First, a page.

This brings us to the simplistic distinction Dr. Burkee makes between producers and non-producers.

Dr. Burkee is not too clear on whom he considers the producers to be. He has a list of non-producers. The non-producers, remember, as the non-landowners who "have no share in the state," will undermine democracy in America.

The non-producers are recipients of Social Security checks, recipients of payroll checks from the Federal government, recipients of payroll checks from the State government, recipients of payroll checks from local governments. These, by Dr. Burkee's reckoning, are dependent voters. He has figures for each category for which he cites no source.

It is startling to see how many citizens of our country are dependent non-producers, until one queries just whom Dr. Burkee is fingering as the agents of the downfall of democracy in America.

Begin with Social Security recipients. These are workers, people who have labored throughout their lives to give us the goods and services we enjoy and now are retired. Can these people be justly termed "non-producers"?

Many like to take shots at Federal government employees, as Dr. Burkee does. This broad category includes, naming just one group, the men and women of the armed forces who defend us and the free world. Moreover, among the local government employees are the law enforcement personnel who serve and protect our property and persons.

The retiree, the soldier, the police officer – these are among the agents of big government that Dr. Burkee views as the non-producer threats to our democratic way of life.

On the other hand, there are the producers, like the entrepreneur who is constantly spamming you with the promised benefits of colon cleansers. He is to be valued above the retiree, the soldier, the police officer. He is a producer in a free market economy.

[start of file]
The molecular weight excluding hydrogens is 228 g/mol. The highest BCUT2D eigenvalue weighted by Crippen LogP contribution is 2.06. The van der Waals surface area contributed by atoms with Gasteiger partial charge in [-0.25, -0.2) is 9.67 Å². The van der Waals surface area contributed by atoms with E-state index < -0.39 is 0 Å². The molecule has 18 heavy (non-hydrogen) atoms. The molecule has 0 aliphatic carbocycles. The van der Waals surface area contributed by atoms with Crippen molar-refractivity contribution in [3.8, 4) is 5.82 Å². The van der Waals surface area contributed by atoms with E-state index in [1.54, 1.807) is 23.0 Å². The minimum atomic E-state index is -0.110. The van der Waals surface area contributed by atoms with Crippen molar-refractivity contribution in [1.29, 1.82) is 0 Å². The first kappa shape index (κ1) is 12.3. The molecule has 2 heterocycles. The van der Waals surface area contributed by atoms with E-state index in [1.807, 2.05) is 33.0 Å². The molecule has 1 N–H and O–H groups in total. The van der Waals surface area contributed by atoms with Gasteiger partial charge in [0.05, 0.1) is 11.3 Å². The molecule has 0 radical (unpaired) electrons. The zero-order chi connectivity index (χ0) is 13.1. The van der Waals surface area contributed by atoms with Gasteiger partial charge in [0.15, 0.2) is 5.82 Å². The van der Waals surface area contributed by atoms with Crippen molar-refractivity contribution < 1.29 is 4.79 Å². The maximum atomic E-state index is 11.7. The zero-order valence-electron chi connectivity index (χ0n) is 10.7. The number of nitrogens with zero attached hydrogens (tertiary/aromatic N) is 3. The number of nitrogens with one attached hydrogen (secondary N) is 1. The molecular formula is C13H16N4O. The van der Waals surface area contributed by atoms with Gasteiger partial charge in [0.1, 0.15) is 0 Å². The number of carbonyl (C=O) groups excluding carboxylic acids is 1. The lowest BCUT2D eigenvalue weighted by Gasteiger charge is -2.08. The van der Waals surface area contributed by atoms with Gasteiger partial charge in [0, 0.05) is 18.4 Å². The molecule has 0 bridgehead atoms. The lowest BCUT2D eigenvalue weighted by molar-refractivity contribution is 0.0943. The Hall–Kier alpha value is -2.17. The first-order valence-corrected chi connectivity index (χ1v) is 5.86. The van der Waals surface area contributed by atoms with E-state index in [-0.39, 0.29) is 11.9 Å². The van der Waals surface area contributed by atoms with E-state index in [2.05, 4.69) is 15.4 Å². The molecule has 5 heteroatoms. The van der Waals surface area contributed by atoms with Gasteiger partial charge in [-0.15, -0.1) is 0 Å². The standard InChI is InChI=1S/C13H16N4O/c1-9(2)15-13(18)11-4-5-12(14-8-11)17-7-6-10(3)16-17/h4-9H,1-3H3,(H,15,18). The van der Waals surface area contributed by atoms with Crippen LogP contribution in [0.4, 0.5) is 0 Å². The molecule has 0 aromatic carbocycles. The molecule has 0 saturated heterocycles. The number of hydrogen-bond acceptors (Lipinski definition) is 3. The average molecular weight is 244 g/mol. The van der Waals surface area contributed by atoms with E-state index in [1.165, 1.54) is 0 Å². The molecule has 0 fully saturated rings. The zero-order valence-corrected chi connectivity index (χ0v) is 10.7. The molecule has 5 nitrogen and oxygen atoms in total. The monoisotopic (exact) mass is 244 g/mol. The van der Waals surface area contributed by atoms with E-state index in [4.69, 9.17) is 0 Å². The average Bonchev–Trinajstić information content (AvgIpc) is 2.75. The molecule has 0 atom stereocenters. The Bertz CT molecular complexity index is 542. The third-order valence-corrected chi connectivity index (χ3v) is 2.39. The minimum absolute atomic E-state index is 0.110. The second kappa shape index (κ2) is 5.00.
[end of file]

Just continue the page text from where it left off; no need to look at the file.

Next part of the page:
Dr. Burkee admits to one resource for his opinion, "political philosopher Isabel Paterson."

Isabel Paterson had no credentials in political science or philosophy. She had only a couple of years of formal education and no high school degree. Her biography is not in the Britannica. She is not referenced in Macmillan's Encyclopedia of Philosophy. She was an amazing autodidact, to be sure, making her living as a novelist and critic.

Isabel Paterson is regarded as a "political philosopher" only among radical libertarians. She was an influence and once friend of the atheist Ayn Rand.

This is the point at which we should worry about democracy in America. President Obama with a Hitler mustache is the product of those who look upon our time as a struggle between a producer elite and the non-producing masses.

We have little to fear from the Democrats, President Obama, and the reform to health care. We should be wary, however, from the fear-mongers who paint mustaches on the President and make facile distinctions between so-called producers and non-producers.

1 comment:

Michael James Hill said...

I have had a couple of responses to this blog lately. Mostly they have been private email messages.

One reader had a comment. Unfortunately he or she signed with a pseudonym.

I have clearly stated that this blog will not post anonymous comments. Any one posting to this blog must take personal responsibilty for their comments, even as I take responsibilty for the posts.

This is fair. This is right.

The reader who posted a comment earlier is welcomed and encourage to post again.